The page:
Jagr knew he was creating panic in Viper’s exclusive nightclub. The elegant establishment with its crystal chandeliers and red velvet upholstery catered to the more civilized members of the demon-world. Jagr was anything but civilized.
He was a six-foot-three vampire who had once been a Visigoth chief. But it wasn’t his braided, pale gold hair that fell nearly to his waist, or the ice-blue eyes that missed nothing and sent creatures with any claim to intelligence scurrying from his path. It wasn’t even the leather duster that flared about his hard body.
No, it was the cold perfection of his stark features, and the hint of feral fury that smoldered about him.
Three hundred years of relentless torture had stripped away any hint of civility.
Ignoring the assorted demons who tumbled over chairs and tables in an effort to avoid his long strides, Jagr concentrated on the two Ravens guarding the door to the back office. The hushed air of sophistication was giving him a rash.
He was a vampire who preferred the solitude of his lair hidden beneath the streets of Chicago, surrounded by his vast library, secure in the knowledge that not a human, beast, or demon possessed the ability to enter.
Not that he was the total recluse that his vampire brothers assumed.
No matter how powerful or skilled or intelligent he might be, he understood that his survival depended on understanding the ever changing technology of the modern world. And beyond that was the necessity of being able to blend in with current society.
Even a recluse had to feed.
Tucked in the very back of his lair was a plasma TV with every channel known to humankind, and the sort of nondescript clothing that allowed him to cruise through the seedier neighborhoods without causing a riot.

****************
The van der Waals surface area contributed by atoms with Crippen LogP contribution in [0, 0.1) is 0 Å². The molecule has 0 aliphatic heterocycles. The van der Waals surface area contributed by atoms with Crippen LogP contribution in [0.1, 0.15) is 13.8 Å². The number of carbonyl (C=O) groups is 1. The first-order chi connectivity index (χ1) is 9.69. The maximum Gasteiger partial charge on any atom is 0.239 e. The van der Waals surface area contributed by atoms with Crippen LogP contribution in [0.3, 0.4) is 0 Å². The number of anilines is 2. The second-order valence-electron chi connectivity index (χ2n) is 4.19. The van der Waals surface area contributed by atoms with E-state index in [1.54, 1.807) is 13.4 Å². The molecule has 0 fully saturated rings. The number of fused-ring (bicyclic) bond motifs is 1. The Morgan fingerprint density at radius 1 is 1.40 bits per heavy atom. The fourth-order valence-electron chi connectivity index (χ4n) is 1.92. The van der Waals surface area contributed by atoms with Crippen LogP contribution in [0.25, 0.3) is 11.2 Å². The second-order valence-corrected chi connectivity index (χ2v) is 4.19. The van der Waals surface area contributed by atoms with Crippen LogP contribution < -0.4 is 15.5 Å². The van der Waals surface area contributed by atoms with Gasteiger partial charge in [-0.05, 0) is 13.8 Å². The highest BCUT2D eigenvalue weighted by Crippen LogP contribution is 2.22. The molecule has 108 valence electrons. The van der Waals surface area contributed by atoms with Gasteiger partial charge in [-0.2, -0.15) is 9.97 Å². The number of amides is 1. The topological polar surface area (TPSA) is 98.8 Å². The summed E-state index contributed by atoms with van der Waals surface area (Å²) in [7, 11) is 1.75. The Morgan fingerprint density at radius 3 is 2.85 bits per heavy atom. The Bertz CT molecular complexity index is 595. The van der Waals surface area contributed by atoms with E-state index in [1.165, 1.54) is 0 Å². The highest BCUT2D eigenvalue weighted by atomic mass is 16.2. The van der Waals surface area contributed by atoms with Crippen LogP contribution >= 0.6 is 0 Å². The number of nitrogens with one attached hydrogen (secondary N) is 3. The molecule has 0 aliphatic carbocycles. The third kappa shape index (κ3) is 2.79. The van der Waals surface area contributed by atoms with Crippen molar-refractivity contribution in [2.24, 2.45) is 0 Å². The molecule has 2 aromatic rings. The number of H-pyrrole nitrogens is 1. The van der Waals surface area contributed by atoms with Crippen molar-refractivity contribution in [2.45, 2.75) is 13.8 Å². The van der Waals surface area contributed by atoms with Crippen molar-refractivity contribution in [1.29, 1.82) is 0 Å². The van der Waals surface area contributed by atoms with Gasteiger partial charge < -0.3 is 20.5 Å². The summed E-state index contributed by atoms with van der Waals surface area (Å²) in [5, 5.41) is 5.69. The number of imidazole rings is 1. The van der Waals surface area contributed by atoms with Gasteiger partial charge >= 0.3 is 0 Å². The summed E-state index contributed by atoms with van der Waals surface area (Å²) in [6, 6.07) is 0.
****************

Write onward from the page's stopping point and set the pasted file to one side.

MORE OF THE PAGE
The most lethal hunters knew how to camouflage themselves while on the prowl.
But this place…
He’d rather be staked than mince and prance around like a jackass.
Damn Styx. The ancient vampire had known that only a royal command could force him to enter a crowded nightclub. Jagr made no secret of his disdain for the companionship of others.
Which begged the question of why the Anasso would choose such a setting to meet.
In a mood foul enough to fill the vast club with an icy chill, Jagr ignored the two Ravens who stood on sentry duty near the back office, and lifting his hand, allowed his power to blow the heavy oak door off its hinges.
The looming Ravens growled in warning, dropping their heavy capes, which hid the numerous swords, daggers, and guns attached to various parts of their bodies.
Jagr’s step never faltered. Styx wouldn’t let his pet vampires hurt an invited guest. At least not until he had what he needed from Jagr.
And even if Styx didn’t call off the guards…well, hell, he’d been waiting centuries to be taken out in battle. It was a warrior’s destiny.
There was a low murmur from inside the room, and the two Ravens grudgingly allowed him to pass with nothing more painful than a heated glare.
Stepping over the shattered door, Jagr paused to cast a wary glance about the pale blue and ivory room. As expected, Styx, a towering Aztec who was the current king of vampires, was consuming more than his fair share of space behind a heavy walnut desk, his bronzed features unreadable. Viper, clan chief of Chicago, who, with his silver hair and dark eyes looked more like an angel than lethal warrior, stood by his shoulder.
“Jagr.” Styx leaned back in the leather chair, his fingers steepled beneath his chin. “Thank you for coming so promptly.”
Jagr narrowed his frigid gaze. “Did I have a choice?”
“Careful, Jagr,” Viper warned. “This is your Anasso.”
Jagr curled his lips, but he was wise enough to keep his angry words to himself. Even presuming he could match Styx’s renowned power, he would be dead before ever leaving the club if he challenged the Anasso.
“What do you want?” he growled.
“I have a task for you.”
Jagr clenched his teeth. For the past century he’d managed to keep away from the clan who called him brother, never bothering others and expecting the same in return. Since he’d been foolish enough to allow Cezar to enter his lair, it seemed he couldn’t get rid of the damn vampires.
“What sort of task?” he demanded, his tone making it clear he didn’t appreciate playing the role of toady.
Styx smiled as he waved a slender hand toward a nearby sofa. It was a smile that sent a chill of alarm down Jagr’s spine.